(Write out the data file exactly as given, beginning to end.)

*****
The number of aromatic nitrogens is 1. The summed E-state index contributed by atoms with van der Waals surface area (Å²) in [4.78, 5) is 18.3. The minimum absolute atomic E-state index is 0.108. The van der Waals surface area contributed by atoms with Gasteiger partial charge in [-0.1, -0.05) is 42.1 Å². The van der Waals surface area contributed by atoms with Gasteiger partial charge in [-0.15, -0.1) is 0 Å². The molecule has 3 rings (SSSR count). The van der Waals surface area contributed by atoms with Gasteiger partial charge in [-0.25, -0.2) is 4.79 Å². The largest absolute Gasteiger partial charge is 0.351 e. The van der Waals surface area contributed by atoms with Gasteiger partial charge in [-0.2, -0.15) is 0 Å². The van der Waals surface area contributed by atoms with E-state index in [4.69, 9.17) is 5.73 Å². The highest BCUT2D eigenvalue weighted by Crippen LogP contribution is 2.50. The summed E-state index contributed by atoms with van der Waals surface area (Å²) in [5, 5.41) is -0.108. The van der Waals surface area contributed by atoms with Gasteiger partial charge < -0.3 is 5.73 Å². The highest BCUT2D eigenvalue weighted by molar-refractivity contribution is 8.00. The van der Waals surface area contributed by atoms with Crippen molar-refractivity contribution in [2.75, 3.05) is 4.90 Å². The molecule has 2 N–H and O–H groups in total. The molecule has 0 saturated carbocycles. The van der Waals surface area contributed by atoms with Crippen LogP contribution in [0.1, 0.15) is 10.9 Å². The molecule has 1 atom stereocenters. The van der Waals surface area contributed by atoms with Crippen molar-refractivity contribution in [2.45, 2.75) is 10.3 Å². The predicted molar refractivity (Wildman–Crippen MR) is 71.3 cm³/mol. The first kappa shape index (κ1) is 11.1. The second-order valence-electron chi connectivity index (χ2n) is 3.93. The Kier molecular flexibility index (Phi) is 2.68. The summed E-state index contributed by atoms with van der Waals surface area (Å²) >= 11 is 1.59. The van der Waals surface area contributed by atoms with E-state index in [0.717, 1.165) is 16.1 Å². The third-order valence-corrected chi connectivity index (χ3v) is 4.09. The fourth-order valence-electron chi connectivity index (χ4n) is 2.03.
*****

The number of aromatic nitrogens is 1. The summed E-state index contributed by atoms with van der Waals surface area (Å²) in [4.78, 5) is 18.3. The minimum absolute atomic E-state index is 0.108. The van der Waals surface area contributed by atoms with Gasteiger partial charge in [-0.1, -0.05) is 42.1 Å². The van der Waals surface area contributed by atoms with Gasteiger partial charge in [-0.15, -0.1) is 0 Å². The molecule has 3 rings (SSSR count). The van der Waals surface area contributed by atoms with Gasteiger partial charge in [-0.25, -0.2) is 4.79 Å². The largest absolute Gasteiger partial charge is 0.351 e. The van der Waals surface area contributed by atoms with Gasteiger partial charge in [-0.2, -0.15) is 0 Å². The van der Waals surface area contributed by atoms with E-state index in [4.69, 9.17) is 5.73 Å². The highest BCUT2D eigenvalue weighted by Crippen LogP contribution is 2.50. The summed E-state index contributed by atoms with van der Waals surface area (Å²) in [5, 5.41) is -0.108. The van der Waals surface area contributed by atoms with Gasteiger partial charge < -0.3 is 5.73 Å². The highest BCUT2D eigenvalue weighted by molar-refractivity contribution is 8.00. The van der Waals surface area contributed by atoms with Crippen molar-refractivity contribution in [2.75, 3.05) is 4.90 Å². The molecule has 2 N–H and O–H groups in total. The molecule has 0 saturated carbocycles. The van der Waals surface area contributed by atoms with Crippen LogP contribution in [0.1, 0.15) is 10.9 Å². The molecule has 1 atom stereocenters. The van der Waals surface area contributed by atoms with Crippen molar-refractivity contribution in [2.45, 2.75) is 10.3 Å². The predicted molar refractivity (Wildman–Crippen MR) is 71.3 cm³/mol. The first kappa shape index (κ1) is 11.1. The second-order valence-electron chi connectivity index (χ2n) is 3.93. The Kier molecular flexibility index (Phi) is 2.68. The summed E-state index contributed by atoms with van der Waals surface area (Å²) >= 11 is 1.59. The van der Waals surface area contributed by atoms with E-state index in [0.717, 1.165) is 16.1 Å². The third-order valence-corrected chi connectivity index (χ3v) is 4.09. The fourth-order valence-electron chi connectivity index (χ4n) is 2.03.